Condor is a household name within British cycling and the London brand has sponsored a team in one guise or another for years – currently JLT Condor with the Condor Leggero. As true pillar of the London cycling community, it also supplies track bikes for the Lee Valley and Herne Hill velodromes, making it a real grass roots supporter as well as a producer of top quality frames. This coupled with its excellent tailored services as well as off-the-peg framesets and complete builds gets it a spot on Cycling Weekly's 2017 Editors Choice.
The Condor Leggero is the weapon of choice for the JLT Condor team, and its the aero frame in Condor's expansive range.
Buttery smooth ride
It's a company known for experimenting, matching various frame styles with various frame materials – all giving unique riding qualities and the Leggero's is buttery smooth over our rough UK roads.
But while this quality performance is the Leggero's keynote – it promises to be light, agile and aero – what it also delivers is great looks, and it has been turning heads wherever I've been testing it.
Condor says the Leggero has been specifically crafted not only for performance and to be aerodynamic but also to be enjoyable and comfortable to ride. The recipe is a mix of high-quality carbon to ensure the Leggero is stiff, lightweight and compliant.
A mix of high and ultra-high modulus as well as unidirectional carbon is bonded by nano resins and it's this, according to Condor, which helps disperse vibrations effectively and gives the Condor Leggero its great ride feel.
Aerodynamics and performance are helped by key details on the Condor Leggero frame. A Kamm-tail aero seat tube improves airflow with an optimised flat rear triangle which also increases stiffness, says Condor, aiding power transfer and acceleration.
The best characteristic of the Condor Leggoro frame is the quality of its ride. More than any other bike we've ridden, even with deep carbon wheels and skinny tyres, the Leggero rides beautifully over typical British roads.
Vibration from the road is minimal: it's like riding on freshly laid Spanish tarmac even when you're on the horrid broken roads of Surrey and Kent.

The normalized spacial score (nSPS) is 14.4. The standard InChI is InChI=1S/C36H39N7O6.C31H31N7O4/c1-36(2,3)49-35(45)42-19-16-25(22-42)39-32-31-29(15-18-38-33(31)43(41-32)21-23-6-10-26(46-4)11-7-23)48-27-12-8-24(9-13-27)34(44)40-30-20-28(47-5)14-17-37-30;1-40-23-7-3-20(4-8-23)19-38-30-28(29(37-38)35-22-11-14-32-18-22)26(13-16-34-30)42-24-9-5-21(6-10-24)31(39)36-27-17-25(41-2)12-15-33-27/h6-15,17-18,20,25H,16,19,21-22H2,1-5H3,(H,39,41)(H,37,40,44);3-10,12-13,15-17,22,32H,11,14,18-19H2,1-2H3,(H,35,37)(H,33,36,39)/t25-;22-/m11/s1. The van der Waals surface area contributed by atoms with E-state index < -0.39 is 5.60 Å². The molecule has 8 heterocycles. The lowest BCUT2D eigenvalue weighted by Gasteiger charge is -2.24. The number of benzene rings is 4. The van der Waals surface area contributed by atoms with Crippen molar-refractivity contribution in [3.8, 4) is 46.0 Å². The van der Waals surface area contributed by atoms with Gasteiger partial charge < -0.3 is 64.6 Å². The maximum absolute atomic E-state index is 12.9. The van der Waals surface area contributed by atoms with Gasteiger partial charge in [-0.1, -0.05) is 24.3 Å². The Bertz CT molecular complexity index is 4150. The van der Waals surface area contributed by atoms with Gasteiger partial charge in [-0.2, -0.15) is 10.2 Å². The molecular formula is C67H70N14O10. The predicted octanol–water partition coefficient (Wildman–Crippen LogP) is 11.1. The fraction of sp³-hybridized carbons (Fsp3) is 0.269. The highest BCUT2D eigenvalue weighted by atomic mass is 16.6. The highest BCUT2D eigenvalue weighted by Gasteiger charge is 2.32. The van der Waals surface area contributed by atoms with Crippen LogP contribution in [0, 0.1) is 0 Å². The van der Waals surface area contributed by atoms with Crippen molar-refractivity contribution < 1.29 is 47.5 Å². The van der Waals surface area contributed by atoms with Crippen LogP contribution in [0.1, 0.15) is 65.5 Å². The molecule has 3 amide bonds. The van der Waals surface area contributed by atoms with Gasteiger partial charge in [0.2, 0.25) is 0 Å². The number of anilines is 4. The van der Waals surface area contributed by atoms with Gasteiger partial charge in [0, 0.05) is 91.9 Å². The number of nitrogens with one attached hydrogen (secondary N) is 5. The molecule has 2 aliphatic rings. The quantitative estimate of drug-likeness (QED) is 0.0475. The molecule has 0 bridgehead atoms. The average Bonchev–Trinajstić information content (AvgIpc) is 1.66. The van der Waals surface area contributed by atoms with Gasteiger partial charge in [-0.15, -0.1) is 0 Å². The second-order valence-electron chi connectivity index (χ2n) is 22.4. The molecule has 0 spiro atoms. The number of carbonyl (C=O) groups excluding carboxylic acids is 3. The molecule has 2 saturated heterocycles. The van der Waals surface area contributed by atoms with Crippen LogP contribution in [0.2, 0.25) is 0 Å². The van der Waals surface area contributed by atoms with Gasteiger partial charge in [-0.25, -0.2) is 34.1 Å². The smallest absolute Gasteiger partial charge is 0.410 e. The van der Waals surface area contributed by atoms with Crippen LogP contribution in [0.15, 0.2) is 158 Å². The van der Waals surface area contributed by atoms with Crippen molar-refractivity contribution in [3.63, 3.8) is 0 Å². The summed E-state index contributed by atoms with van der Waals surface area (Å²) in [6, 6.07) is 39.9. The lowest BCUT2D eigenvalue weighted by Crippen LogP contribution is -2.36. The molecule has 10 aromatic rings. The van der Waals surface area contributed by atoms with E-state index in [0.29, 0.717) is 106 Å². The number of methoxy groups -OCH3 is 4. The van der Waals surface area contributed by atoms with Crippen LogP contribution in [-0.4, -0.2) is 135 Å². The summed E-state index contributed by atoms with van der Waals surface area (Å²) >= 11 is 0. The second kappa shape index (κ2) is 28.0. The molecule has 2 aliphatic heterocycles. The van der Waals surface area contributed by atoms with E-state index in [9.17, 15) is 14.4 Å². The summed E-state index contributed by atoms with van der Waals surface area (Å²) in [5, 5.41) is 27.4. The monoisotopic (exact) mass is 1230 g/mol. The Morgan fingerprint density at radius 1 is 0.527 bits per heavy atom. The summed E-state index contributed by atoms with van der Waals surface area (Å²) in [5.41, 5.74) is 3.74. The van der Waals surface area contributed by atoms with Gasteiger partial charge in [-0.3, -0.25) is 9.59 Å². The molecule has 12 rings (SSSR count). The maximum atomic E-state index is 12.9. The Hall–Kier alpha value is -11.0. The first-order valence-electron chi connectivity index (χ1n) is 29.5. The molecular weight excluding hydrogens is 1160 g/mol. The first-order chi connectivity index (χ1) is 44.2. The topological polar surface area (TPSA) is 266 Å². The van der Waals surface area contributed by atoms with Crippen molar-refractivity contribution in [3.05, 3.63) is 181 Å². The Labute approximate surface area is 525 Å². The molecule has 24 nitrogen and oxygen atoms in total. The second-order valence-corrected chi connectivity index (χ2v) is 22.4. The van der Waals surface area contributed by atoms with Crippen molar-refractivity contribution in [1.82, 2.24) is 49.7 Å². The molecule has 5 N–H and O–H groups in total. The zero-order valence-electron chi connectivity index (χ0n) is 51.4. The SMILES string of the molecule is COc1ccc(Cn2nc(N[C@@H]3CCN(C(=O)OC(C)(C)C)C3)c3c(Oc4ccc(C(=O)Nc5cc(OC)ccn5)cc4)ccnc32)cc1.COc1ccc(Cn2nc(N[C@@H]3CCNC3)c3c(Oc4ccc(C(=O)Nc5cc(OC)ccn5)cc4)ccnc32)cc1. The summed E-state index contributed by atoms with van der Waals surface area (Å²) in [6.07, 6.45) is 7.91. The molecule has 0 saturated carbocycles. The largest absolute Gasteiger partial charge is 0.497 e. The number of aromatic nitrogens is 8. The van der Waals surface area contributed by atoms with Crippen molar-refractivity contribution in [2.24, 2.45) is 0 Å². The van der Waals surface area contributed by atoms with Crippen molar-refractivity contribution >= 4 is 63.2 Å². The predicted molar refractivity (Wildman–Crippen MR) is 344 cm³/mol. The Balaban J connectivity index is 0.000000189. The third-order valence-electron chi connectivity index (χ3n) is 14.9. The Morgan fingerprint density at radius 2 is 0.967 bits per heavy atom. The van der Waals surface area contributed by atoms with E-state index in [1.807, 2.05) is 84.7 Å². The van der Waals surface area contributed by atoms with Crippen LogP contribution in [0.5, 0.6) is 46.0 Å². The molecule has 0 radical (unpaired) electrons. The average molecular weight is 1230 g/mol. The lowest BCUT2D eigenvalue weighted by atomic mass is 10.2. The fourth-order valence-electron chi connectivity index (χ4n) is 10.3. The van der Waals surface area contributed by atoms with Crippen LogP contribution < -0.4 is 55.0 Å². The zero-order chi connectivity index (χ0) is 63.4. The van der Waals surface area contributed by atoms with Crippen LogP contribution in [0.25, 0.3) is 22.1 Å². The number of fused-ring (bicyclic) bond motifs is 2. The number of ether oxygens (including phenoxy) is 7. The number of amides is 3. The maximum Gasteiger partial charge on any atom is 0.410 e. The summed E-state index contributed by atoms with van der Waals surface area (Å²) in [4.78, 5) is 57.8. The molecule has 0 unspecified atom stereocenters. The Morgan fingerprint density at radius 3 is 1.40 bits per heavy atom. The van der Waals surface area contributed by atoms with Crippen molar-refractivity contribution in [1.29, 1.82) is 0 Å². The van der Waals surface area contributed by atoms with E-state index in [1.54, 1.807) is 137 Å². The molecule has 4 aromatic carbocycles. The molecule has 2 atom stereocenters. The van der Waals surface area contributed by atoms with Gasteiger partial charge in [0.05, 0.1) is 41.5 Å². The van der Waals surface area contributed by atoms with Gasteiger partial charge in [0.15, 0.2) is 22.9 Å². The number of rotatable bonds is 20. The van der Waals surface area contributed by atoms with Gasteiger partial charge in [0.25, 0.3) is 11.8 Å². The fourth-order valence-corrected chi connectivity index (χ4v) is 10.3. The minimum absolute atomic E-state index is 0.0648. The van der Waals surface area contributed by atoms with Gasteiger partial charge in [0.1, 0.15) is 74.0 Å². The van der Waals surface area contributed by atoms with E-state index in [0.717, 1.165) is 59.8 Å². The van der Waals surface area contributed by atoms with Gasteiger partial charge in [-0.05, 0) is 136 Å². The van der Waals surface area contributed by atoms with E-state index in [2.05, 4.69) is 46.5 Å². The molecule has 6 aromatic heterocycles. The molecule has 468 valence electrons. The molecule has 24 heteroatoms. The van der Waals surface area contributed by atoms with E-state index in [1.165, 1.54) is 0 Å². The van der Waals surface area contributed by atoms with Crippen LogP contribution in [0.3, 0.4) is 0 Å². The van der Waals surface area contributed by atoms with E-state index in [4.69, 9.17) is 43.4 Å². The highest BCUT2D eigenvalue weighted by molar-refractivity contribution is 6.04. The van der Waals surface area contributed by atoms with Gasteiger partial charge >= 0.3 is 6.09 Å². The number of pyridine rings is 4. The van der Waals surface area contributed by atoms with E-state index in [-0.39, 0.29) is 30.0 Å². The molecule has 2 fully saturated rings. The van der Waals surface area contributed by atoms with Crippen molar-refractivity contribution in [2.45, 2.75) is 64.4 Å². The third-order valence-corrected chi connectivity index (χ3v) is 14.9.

As any poor local riders will know, such roads are usually at the detriment of precision and handling but the Condor Leggero remains poised, it lets you know where you are in terms of grip and it's racy – you can really chuck it into sharp turns and steep descents. We were immensely impressed.
The only real let-down with the Condor is weight: 7.45kg complete for the small size we used is a little heavy. You don't feel this weight while riding and it isn't exactly a heifer, of course, but compare it to Ribble's new SL which is under 6.8kg for a larger size and the Cannondale SuperSix-Evo again under the UCI weight limit for two sizes bigger.
In the grand scheme of things its a very small chink in an immensely impressive suit of armour. Besides, one of the benefits of it being a frameset is that there's plenty of opportunities to make it lighter.
This is a test of the frameset, and as exceptional as it was, to ride it we needed it built. Condor kindly specced the Leggero with Shimano Dura-Ace 9000 (mechanical) with a Fizik Cyrano R3 stem, R3 Chameleon handlebars, Selle Italia Flite Ti and finally Mavic Cosmic 40 SL C with Mavic's own tyres.
This build comes out at £5,850, though of course you would be able to cut this down with lower-spec items across the board. The wheelest, for example, could easily be replaced with a shallower option – something we would do in a heartbeat.
As you'd expect, this lavish spec performs well. The Shimano Dura-Ace, although recently updated, still works effortlessly and provides exceptional performance. The wheels feel fast, roll very well, but probably aren't suitable to everyday riding. We swapped these Mavics out for a pair of Fulcrum Racing Zero Carbons, which helped agility and would be what we'd go for if buying this bike.
At £2,999.99 for the Condor Leggero frameset and fork you are paying a premium for this Condor Leggero and £5,850 for this complete build again is pushing the boundaries of anyone's disposable income, even that of the most dedicated cyclist.
However, originality comes at a price, and so does a nicely crafted frame that can be built bespoke to your needs. Buying a Condor buys you and invitation to its store to talk through your ideas to ensure you create something truly special, something of a personalised service that is not readily available within today's bike industry.
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Symon Lewis joined Cycling Weekly as an Editorial Assistant in 2010, he went on to become a Tech Writer in 2014 before being promoted to Tech Editor in 2015 before taking on a role managing Video and Tech in 2019. Lewis discovered cycling via Herne Hill Velodrome, where he was renowned for his prolific performances, and spent two years as a coach at the South London velodrome.
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